Aims: Alcohol can directly impair protein synthesis in cultured myocytes as well as in in situ perfused skeletal muscle. However, alcohol in the general circulation diffuses rapidly into the central nervous system (CNS). Therefore, this study determined whether localized elevation of alcohol within the CNS is capable of decreasing muscle protein synthesis. Methods: Conscious unstrained male rats received a continuous intracerebroventricular (ICV) infusion of ethanol and skeletal muscle protein synthesis and degradation were assessed. Results: ICV alcohol decreased protein synthesis in the gastrocnemius after 6 and 24 h, compared with the time-matched controls. The reduction was equivalent for both sarcoplasmic and myofibrillar proteins and was reversible. The inhibitory effect of alcohol was not prevented by the catalase inhibitor 3-amino-1,2,4-triazole and was mimicked by ICV-administered t-butanol. The alcohol-induced decrease in muscle protein synthesis was associated with a concomitant reduction in phosphorylation of 4E-binding protein and ribosomal S6 kinase-1, suggesting impaired mammalian target of rapamycin kinase activity. ICV alcohol also impaired the ability of leucine to stimulate protein synthesis. Conversely, ICV alcohol increased muscle proteasome activity and muscle RING-finger protein-1 mRNA content. Altered muscle protein metabolism was not associated with changes in muscle mRNA content for tumor necrosis factor α, interleukin-6 or insulin-like growth factor (IGF)-I or circulating insulin or IGF-I. Conclusion: Selective elevation of alcohol within the CNS is capable of decreasing protein synthesis and increasing protein degradation in muscle in the absence of alcohol in the general circulation, thus revealing a previously unrecognized central neural mechanism, which may account for part of the inhibitory effect of ingested alcohol on muscle protein homeostasis.
Aims: Some of the well-known functional alcohol dehydrogenase (ADH) gene variants (e.g. ADH1B*2, ADH1B*3 and ADH1C*2) that significantly affect the risk of alcohol dependence are rare variants in most populations. In the present study, we comprehensively examined the associations between rare ADH variants [minor allele frequency (MAF) <0.05] and alcohol dependence, with several other neuropsychiatric and neurological disorders as reference. Methods: A total of 49,358 subjects in 22 independent cohorts with 11 different neuropsychiatric and neurological disorders were analyzed, including 3 cohorts with alcohol dependence. The entire ADH gene cluster (ADH7–ADH1C–ADH1B–ADH1A–ADH6–ADH4–ADH5 at Chr4) was imputed in all samples using the same reference panels that included whole-genome sequencing data. We stringently cleaned the phenotype and genotype data to obtain a total of 870 single nucleotide polymorphisms with 0< MAF <0.05 for association analysis. Results: We found that a rare variant constellation across the entire ADH gene cluster was significantly associated with alcohol dependence in European-Americans (Fp1: simulated global P = 0.045), European-Australians (Fp5: global P = 0.027; collapsing: P = 0.038) and African-Americans (Fp5: global P = 0.050; collapsing: P = 0.038), but not with any other neuropsychiatric disease. Association signals in this region came principally from ADH6, ADH7, ADH1B and ADH1C. In particular, a rare ADH6 variant constellation showed a replicable association with alcohol dependence across these three independent cohorts. No individual rare variants were statistically significantly associated with any disease examined after group- and region-wide correction for multiple comparisons. Conclusion: We conclude that rare ADH variants are specific for alcohol dependence. The ADH gene cluster may harbor a causal variant(s) for alcohol dependence.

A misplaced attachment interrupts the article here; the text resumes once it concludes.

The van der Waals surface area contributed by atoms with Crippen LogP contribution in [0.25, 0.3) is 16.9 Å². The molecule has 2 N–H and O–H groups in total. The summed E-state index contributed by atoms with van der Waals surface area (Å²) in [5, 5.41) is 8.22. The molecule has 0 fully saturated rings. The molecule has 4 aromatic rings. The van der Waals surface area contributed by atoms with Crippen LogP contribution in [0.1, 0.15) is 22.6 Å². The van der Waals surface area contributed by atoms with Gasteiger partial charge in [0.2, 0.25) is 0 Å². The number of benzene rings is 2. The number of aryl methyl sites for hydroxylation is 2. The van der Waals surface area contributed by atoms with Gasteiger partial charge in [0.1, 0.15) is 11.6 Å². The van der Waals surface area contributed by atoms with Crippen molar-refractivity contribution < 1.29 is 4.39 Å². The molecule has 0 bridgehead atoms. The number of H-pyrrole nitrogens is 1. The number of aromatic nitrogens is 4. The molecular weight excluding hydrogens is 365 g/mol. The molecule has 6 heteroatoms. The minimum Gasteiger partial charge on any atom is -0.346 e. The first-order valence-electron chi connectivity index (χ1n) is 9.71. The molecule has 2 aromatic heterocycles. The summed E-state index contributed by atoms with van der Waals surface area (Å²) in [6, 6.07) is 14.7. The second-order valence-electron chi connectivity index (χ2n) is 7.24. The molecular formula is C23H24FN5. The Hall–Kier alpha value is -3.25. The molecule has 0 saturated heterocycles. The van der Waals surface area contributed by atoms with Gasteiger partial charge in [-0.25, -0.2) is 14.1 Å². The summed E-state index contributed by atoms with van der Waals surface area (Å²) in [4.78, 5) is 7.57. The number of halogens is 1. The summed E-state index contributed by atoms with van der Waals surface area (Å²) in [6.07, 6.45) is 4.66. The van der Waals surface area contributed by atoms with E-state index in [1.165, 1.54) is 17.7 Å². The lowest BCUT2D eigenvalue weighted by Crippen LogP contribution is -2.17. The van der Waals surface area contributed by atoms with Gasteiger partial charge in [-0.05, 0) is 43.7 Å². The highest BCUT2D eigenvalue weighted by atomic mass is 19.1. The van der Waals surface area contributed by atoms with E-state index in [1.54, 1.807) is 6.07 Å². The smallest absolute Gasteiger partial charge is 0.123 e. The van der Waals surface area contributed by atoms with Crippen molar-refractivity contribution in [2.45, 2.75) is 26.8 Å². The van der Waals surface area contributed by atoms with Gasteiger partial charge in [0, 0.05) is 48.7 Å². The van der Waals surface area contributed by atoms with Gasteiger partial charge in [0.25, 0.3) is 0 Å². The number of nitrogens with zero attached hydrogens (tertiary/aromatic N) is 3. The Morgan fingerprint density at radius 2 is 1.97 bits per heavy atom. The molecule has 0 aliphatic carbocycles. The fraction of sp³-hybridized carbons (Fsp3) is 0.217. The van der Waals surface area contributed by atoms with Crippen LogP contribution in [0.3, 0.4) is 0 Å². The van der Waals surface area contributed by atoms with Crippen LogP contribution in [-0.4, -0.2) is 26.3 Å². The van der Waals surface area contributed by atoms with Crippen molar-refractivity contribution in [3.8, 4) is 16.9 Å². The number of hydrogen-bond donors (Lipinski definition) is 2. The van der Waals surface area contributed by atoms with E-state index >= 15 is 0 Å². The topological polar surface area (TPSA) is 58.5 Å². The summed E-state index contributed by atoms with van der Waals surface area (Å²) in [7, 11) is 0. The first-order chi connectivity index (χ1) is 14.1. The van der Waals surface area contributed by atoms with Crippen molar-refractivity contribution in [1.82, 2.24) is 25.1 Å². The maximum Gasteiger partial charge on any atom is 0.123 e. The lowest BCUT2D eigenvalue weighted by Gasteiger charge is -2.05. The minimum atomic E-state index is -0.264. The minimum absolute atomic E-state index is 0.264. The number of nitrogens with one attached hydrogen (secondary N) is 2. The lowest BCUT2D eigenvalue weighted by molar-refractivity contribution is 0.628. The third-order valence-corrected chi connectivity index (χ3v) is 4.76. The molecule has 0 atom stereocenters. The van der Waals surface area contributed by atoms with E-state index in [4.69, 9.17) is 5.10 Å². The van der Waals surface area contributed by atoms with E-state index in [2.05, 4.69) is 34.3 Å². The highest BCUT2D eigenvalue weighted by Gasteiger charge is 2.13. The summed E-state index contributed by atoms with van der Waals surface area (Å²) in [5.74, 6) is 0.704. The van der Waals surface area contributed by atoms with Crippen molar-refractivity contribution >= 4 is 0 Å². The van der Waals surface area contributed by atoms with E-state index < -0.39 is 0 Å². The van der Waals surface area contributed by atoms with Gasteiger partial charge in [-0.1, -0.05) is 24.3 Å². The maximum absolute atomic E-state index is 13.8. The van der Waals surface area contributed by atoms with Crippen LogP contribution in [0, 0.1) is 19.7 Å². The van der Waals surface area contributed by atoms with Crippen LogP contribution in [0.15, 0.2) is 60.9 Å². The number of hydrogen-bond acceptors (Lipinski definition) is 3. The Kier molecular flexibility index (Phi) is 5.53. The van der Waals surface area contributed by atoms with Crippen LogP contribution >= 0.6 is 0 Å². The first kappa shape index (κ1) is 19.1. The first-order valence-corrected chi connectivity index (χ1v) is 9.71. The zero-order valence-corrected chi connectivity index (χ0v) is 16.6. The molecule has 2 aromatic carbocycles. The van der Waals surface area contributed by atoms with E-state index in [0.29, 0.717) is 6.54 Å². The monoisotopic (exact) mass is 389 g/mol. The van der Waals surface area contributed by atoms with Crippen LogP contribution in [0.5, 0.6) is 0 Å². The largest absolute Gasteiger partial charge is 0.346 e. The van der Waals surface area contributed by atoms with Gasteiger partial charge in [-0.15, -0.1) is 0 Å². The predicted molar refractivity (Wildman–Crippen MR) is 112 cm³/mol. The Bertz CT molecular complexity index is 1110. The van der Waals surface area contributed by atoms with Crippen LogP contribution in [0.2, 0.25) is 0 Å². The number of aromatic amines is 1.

Aims: We tested whether an exposure to alcohol in late adolescence, an age of rapid increase in neuroactive steroid precursors, would increase voluntary alcohol consumption in adult rats and whether this effect would be modulated by finasteride, an inhibitor of neuroactive steroid synthesis. Methods: In Experiment 1, we exposed male Wistar rats to 8% alcohol during the dark cycle for 1 week during late adolescence [postnatal days (PNDs) 51–58], and then measured voluntary alcohol consumption 1 month later in adulthood (PNDs 91–104). In Experiment 2, finasteride was administered during the forced alcohol exposure in late adolescence and, in Experiment 3, during voluntary alcohol consumption in adulthood. Plasma was collected at the end of each finasteride treatment to confirm the reduction of plasma neuroactive steroid levels. Results: We found that a daily 12-h exposure to alcohol for 7 days in late adolescence significantly increased voluntary alcohol consumption (4-fold) a month later during adulthood. Finasteride administration in late adolescence increased group alcohol intake in late adolescence but did not block the effect of adolescent alcohol exposure on increasing alcohol preference in adulthood. There was no effect of finasteride treatment in adulthood on alcohol preference. Conclusions: A daily 12-h exposure to alcohol for 7 days in late adolescence was sufficient to induce chronically increased alcohol preference in adulthood, indicating that this age may be sensitive to the effects of alcohol.